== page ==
This year, extreme heat came early. Since insects depend on the temperature to become active, they’re already very busy around us. That’s especially the case with social wasp queens. Those insects, larger than the workers we see in the fall, have woken up from their winter state of torpor looking for nectar and a place to build their nests. Recent sightings of the Asian Giant Hornet (Vespa mandarinia) in Canada have also surprised a number of you, who are concerned about that insect take up residence in Québec. How can we distinguish hornets from other social wasps, and above all, what’s the situation involving the presence of hornets in our province?
A question of color…and dimension!
Hornets and social wasps are Hymenoptera belonging to the subfamily Vespinae. In Québec there are 14 native Vespinae species (nine species in the Vespula genus and five in the Dolichovespula genus), and one introduced species in the Outaouais region: Vespa crabro, commonly called the European Hornet. With the exception of a few Dolichovespula species, which are black and white, the great majority of our social wasp species are black and yellow in color. Also, although the European hornet resembles our social wasps, its head and thorax, generally, are more brownish. Also, the hornets have a particular feature on the head, which when seen from above reveals an area located behind the compound eyes that’s much broader than in other Vespinae.
When we compare our native species with the introduced Vespa crabro species, the difference is also…about size! Specifically, most of our native species measure between 7 and 18 millimeters (including the queens). A Vespa crabro worker has a size that varies from 18 to 25 millimeters ‒ and the queen can reach as much as 40!
All these species of social wasp make a globular nest of grey paper to house their colony. But here again there are differences to be noted: wasps in the Vespula genus generally build their nests in the ground, while the Dolichovespula construct above-ground nests exposed to the elements (in tree branches, under eaves, and so on). The introduced Vespa crabro species, meanwhile, chooses a preexisting cavity in a tree, a wall, or else in old abandoned barns. This species very rarely settles in the ground.
European and Asian hornets: keep an eye out!
In the fall of 2019, members of the Vespa mandarinia or Asian Giant Hornet species were observed in Nanaimo, British Columbia. A native of the Far East, this species is a new arrival on the American continent. It’s the biggest of all hornet species: the workers measure from 25 to 40 and the queens from 45 to 55 millimeters! The species feeds exclusively on insects, in particular on honey bees. We think that Vespa mandarinia may be able to survive our winters, but for the time being the species hasn’t definitively settled in. In any case, specialists are keeping close watch on its presence on the continent to prevent its establishment.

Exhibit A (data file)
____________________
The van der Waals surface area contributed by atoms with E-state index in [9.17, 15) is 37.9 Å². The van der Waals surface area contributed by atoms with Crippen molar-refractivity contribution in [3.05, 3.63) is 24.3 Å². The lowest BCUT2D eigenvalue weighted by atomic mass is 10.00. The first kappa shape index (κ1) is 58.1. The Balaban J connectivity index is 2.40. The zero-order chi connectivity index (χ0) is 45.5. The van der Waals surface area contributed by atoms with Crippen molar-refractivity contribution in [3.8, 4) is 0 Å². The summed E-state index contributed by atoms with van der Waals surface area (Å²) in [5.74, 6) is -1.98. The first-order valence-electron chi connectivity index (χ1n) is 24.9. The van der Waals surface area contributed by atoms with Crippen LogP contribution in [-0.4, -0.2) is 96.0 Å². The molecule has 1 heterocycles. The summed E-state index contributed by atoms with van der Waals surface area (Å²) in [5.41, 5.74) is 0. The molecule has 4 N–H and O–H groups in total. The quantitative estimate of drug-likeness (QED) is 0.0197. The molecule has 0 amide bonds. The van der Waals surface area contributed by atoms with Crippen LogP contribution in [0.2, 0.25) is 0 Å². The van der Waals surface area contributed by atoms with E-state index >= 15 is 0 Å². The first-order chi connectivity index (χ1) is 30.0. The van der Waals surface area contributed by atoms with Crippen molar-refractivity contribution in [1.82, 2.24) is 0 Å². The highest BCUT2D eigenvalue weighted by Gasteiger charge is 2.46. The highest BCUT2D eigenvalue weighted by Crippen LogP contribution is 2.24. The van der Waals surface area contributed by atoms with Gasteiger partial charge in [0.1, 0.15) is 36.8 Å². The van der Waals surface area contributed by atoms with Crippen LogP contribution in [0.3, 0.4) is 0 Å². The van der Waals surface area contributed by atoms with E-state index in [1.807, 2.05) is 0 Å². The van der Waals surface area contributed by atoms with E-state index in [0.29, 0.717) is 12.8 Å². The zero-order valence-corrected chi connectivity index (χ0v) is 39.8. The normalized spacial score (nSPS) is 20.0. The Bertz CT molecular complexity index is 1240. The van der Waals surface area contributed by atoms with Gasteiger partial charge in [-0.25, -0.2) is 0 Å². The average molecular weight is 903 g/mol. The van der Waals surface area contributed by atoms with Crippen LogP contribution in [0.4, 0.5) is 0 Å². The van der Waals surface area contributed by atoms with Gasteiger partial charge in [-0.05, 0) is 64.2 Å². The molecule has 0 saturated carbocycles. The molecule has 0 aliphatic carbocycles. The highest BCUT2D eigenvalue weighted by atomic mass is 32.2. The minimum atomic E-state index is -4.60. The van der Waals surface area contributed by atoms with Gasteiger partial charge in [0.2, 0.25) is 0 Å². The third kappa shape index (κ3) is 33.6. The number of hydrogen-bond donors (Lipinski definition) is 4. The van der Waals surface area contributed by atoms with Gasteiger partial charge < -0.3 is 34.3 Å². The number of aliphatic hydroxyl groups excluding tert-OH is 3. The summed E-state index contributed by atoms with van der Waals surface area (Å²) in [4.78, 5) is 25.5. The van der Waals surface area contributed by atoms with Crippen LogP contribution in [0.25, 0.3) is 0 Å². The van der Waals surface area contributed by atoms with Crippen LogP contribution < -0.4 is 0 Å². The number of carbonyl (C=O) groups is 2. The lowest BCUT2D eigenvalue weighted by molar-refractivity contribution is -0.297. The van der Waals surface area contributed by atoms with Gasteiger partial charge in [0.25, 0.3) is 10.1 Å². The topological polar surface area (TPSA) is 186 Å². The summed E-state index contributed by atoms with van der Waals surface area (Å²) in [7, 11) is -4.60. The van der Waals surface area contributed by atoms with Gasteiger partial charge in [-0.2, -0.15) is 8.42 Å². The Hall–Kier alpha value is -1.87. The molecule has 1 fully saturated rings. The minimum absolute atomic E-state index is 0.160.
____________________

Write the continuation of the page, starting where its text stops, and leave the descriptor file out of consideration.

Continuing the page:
It’s quite a different story for the European Hornet, because this species was found for the first time in Québec ‒ in Aylmer ‒ in 2004. It has since been sighted in the province every year and seems to have settled in for good. The European Hornet is encountered primarily in wooded areas, where it feeds on insects and spiders. It’s rarely a nuisance and is not particularly aggressive. As with all Vespinae species, you nevertheless have to avoid getting close to its nest, because its bite is painful (notably owing to the diameter of its stinger). It’s not fatal, however, even when a person is attacked by several dozen hornets, unless he or she is allergic to the venom.
Useful despite everything!
Our native species of social wasps feed their larvae on various insects and other sources of animal protein. They themselves feed on sweet substances like plant nectar. Although insects can seem threatening to us, we mustn’t forget that these are efficient pollinators as well as voracious predators that control other insect populations. Their ecological roles are therefore essential ‒ which is why it’s important to protect them well.